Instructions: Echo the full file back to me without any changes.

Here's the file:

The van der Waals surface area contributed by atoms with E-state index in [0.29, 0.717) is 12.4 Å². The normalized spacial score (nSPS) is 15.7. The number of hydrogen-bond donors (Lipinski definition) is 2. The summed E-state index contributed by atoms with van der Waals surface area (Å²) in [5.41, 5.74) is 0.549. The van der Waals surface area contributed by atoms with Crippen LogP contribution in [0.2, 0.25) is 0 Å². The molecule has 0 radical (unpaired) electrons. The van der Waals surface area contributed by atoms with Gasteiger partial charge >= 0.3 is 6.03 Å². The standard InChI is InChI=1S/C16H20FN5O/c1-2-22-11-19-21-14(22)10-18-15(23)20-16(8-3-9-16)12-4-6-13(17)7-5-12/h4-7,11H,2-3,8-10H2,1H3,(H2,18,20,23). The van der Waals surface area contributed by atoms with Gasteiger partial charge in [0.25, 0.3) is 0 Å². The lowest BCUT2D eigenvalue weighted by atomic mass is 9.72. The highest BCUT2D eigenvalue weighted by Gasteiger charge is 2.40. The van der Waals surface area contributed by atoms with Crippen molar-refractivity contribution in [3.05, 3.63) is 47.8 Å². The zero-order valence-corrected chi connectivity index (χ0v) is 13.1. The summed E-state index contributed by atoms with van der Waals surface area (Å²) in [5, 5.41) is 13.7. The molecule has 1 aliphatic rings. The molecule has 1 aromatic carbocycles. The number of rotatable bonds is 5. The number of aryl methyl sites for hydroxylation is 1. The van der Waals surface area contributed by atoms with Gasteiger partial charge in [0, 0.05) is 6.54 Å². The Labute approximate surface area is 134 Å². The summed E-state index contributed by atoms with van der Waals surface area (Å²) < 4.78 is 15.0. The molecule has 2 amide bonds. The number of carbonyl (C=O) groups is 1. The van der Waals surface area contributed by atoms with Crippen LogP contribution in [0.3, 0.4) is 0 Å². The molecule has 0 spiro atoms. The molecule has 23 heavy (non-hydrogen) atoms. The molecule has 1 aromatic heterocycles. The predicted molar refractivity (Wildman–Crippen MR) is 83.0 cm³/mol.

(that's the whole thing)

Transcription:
The van der Waals surface area contributed by atoms with E-state index in [0.29, 0.717) is 12.4 Å². The normalized spacial score (nSPS) is 15.7. The number of hydrogen-bond donors (Lipinski definition) is 2. The summed E-state index contributed by atoms with van der Waals surface area (Å²) in [5.41, 5.74) is 0.549. The van der Waals surface area contributed by atoms with Crippen LogP contribution in [0.2, 0.25) is 0 Å². The molecule has 0 radical (unpaired) electrons. The van der Waals surface area contributed by atoms with Gasteiger partial charge >= 0.3 is 6.03 Å². The standard InChI is InChI=1S/C16H20FN5O/c1-2-22-11-19-21-14(22)10-18-15(23)20-16(8-3-9-16)12-4-6-13(17)7-5-12/h4-7,11H,2-3,8-10H2,1H3,(H2,18,20,23). The van der Waals surface area contributed by atoms with Gasteiger partial charge in [0.25, 0.3) is 0 Å². The lowest BCUT2D eigenvalue weighted by atomic mass is 9.72. The highest BCUT2D eigenvalue weighted by Gasteiger charge is 2.40. The van der Waals surface area contributed by atoms with Crippen molar-refractivity contribution in [3.05, 3.63) is 47.8 Å². The zero-order valence-corrected chi connectivity index (χ0v) is 13.1. The summed E-state index contributed by atoms with van der Waals surface area (Å²) in [5, 5.41) is 13.7. The molecule has 1 aliphatic rings. The molecule has 1 aromatic carbocycles. The number of rotatable bonds is 5. The number of aryl methyl sites for hydroxylation is 1. The van der Waals surface area contributed by atoms with Gasteiger partial charge in [0, 0.05) is 6.54 Å². The Labute approximate surface area is 134 Å². The summed E-state index contributed by atoms with van der Waals surface area (Å²) < 4.78 is 15.0. The molecule has 2 amide bonds. The number of carbonyl (C=O) groups is 1. The van der Waals surface area contributed by atoms with Crippen LogP contribution in [0.3, 0.4) is 0 Å². The molecule has 0 spiro atoms. The molecule has 23 heavy (non-hydrogen) atoms. The molecule has 1 aromatic heterocycles. The predicted molar refractivity (Wildman–Crippen MR) is 83.0 cm³/mol.